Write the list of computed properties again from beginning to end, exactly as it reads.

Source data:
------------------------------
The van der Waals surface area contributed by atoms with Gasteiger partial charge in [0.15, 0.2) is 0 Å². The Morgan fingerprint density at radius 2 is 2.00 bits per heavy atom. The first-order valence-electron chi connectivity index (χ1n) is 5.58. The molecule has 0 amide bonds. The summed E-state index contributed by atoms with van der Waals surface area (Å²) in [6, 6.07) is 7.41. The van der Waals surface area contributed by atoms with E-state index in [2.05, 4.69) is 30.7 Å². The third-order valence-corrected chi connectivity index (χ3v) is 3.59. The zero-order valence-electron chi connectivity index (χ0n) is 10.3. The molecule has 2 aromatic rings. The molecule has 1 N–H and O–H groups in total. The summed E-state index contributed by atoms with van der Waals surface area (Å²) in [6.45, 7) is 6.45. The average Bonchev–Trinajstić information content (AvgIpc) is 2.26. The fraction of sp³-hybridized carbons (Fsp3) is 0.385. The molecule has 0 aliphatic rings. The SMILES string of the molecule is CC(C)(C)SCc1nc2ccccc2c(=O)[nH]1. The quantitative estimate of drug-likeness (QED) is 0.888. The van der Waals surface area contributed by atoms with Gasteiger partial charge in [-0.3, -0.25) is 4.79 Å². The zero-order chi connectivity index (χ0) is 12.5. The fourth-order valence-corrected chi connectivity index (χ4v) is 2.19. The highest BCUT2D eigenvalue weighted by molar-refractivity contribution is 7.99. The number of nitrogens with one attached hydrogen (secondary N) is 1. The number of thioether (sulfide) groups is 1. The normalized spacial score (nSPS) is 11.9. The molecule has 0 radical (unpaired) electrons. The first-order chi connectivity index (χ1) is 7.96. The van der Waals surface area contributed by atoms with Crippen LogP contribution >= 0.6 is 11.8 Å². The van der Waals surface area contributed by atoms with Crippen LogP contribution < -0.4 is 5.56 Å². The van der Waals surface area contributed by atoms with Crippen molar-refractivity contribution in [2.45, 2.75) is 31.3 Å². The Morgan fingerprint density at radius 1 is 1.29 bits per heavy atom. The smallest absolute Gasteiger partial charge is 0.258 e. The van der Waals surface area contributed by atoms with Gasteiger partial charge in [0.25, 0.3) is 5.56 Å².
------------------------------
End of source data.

The van der Waals surface area contributed by atoms with Gasteiger partial charge in [0.15, 0.2) is 0 Å². The Morgan fingerprint density at radius 2 is 2.00 bits per heavy atom. The first-order valence-electron chi connectivity index (χ1n) is 5.58. The molecule has 0 amide bonds. The summed E-state index contributed by atoms with van der Waals surface area (Å²) in [6, 6.07) is 7.41. The van der Waals surface area contributed by atoms with E-state index in [2.05, 4.69) is 30.7 Å². The third-order valence-corrected chi connectivity index (χ3v) is 3.59. The zero-order valence-electron chi connectivity index (χ0n) is 10.3. The molecule has 2 aromatic rings. The molecule has 1 N–H and O–H groups in total. The summed E-state index contributed by atoms with van der Waals surface area (Å²) in [6.45, 7) is 6.45. The average Bonchev–Trinajstić information content (AvgIpc) is 2.26. The fraction of sp³-hybridized carbons (Fsp3) is 0.385. The molecule has 0 aliphatic rings. The SMILES string of the molecule is CC(C)(C)SCc1nc2ccccc2c(=O)[nH]1. The quantitative estimate of drug-likeness (QED) is 0.888. The van der Waals surface area contributed by atoms with Gasteiger partial charge in [-0.3, -0.25) is 4.79 Å². The zero-order chi connectivity index (χ0) is 12.5. The fourth-order valence-corrected chi connectivity index (χ4v) is 2.19. The highest BCUT2D eigenvalue weighted by molar-refractivity contribution is 7.99. The number of nitrogens with one attached hydrogen (secondary N) is 1. The number of thioether (sulfide) groups is 1. The normalized spacial score (nSPS) is 11.9. The molecule has 0 radical (unpaired) electrons. The first-order chi connectivity index (χ1) is 7.96. The van der Waals surface area contributed by atoms with Crippen LogP contribution >= 0.6 is 11.8 Å². The van der Waals surface area contributed by atoms with Crippen LogP contribution < -0.4 is 5.56 Å². The van der Waals surface area contributed by atoms with Crippen molar-refractivity contribution in [2.45, 2.75) is 31.3 Å². The Morgan fingerprint density at radius 1 is 1.29 bits per heavy atom. The smallest absolute Gasteiger partial charge is 0.258 e. The van der Waals surface area contributed by atoms with Gasteiger partial charge in [0.25, 0.3) is 5.56 Å².